Ancient stories regarding human sexuality told in the modern day regale us with some classic tales of cures for sexually transmitted diseases, theories on creation, and of course, the great successes that came of using beaver testicles as a means of contraception. Heck, in the early 20th century, one "old wives' tale" went: if a woman sneezed after intercourse, she would expel the semen from her body and would not get pregnant.
What are the craziest outdated preconceptions about sexual relations? Here is a list of antiquated beliefs that may seem strange now, but at the time, folklore and home remedies proliferated more so than science.
3150 BCE - 31 BCE
Creation myths are as old as time. According to Christianity: "In the beginning, God created the universe. At first, the earth was shapeless and covered in darkness, and God's spirit hovered over the waters. God said, 'Let there be light.' And there was light." And there was a bunch of other stuff that culminated into a six-day period of creation and a single day of rest.
While the Christian version is more PG, the ancient Egyptian story elaborates on just exactly how God enacted his creation. You see Chaos, the God of creation, got a little frisky one day and decided to bring himself some pleasure all by himself, so to speak. The result was the creation of the other gods from his byproduct. Since everything was started from that, it was believed that humans are all just God's seed.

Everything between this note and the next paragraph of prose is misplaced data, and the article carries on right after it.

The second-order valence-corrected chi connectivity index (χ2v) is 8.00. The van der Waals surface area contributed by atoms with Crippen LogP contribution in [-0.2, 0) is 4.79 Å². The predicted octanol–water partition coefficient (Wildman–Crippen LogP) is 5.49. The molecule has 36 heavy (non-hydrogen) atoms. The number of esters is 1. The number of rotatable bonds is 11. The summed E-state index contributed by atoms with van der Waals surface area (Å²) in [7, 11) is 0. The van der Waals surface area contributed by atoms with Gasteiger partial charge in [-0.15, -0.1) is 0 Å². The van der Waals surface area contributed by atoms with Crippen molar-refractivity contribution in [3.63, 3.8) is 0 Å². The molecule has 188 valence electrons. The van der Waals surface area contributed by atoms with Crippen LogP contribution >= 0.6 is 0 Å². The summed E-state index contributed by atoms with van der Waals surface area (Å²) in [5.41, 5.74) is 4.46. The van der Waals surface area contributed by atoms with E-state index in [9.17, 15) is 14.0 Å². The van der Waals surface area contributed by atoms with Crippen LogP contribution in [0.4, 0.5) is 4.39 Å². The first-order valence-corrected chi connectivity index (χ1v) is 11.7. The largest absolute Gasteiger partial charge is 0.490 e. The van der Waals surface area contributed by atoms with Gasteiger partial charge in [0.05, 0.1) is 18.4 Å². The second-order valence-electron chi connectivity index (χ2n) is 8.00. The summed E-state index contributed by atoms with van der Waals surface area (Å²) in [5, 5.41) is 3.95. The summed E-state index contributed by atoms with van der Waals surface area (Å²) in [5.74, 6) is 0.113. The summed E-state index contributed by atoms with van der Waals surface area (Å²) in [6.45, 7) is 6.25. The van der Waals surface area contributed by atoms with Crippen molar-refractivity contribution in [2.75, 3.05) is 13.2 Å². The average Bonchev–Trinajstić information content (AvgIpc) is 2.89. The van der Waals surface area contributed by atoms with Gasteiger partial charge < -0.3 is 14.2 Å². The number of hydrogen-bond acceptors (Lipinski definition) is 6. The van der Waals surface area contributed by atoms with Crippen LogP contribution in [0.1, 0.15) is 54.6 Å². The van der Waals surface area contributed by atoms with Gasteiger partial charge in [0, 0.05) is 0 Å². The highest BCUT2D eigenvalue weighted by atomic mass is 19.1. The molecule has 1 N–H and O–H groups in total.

According to some, the English ship of war, The Mary Rose, had an interesting means of combating STDs via injecting liquid mercury into the urethra. As effective as this method may sound, it is not believed that the use of mercury ever cured a single case of the infection.
770 BCE - 222 BCE
During the Zhou Dynasty of China (770 BCE - 222 BCE), the adopted doctrine was Taoist (although Taoism was not a formal religion yet). According to this doctrine, men and women were split up into the yin and the yang, which was basically the life essence of a person. Women were said to possess a limitless supply of yin essence while men were said to have a limited supply of yang essence.
It was strictly believed, then, that men should never use up their yang without first getting plenty of yin. Translation? Men were expected to climax only after their partner had (and preferably multiple times, thus obtaining more yin). If this was not adhered to, then what could be described as a man's life force would be drained from him until he eventually expired.
770 BCE - 222 BCE
Back to this whole yin and yang thing. That also meant that self-servicing for men was considered both unhealthy and forbidden. Females, however, were allowed to engage as freely as they wanted with one exception: no use of foreign objects, which was thought to injure the womb.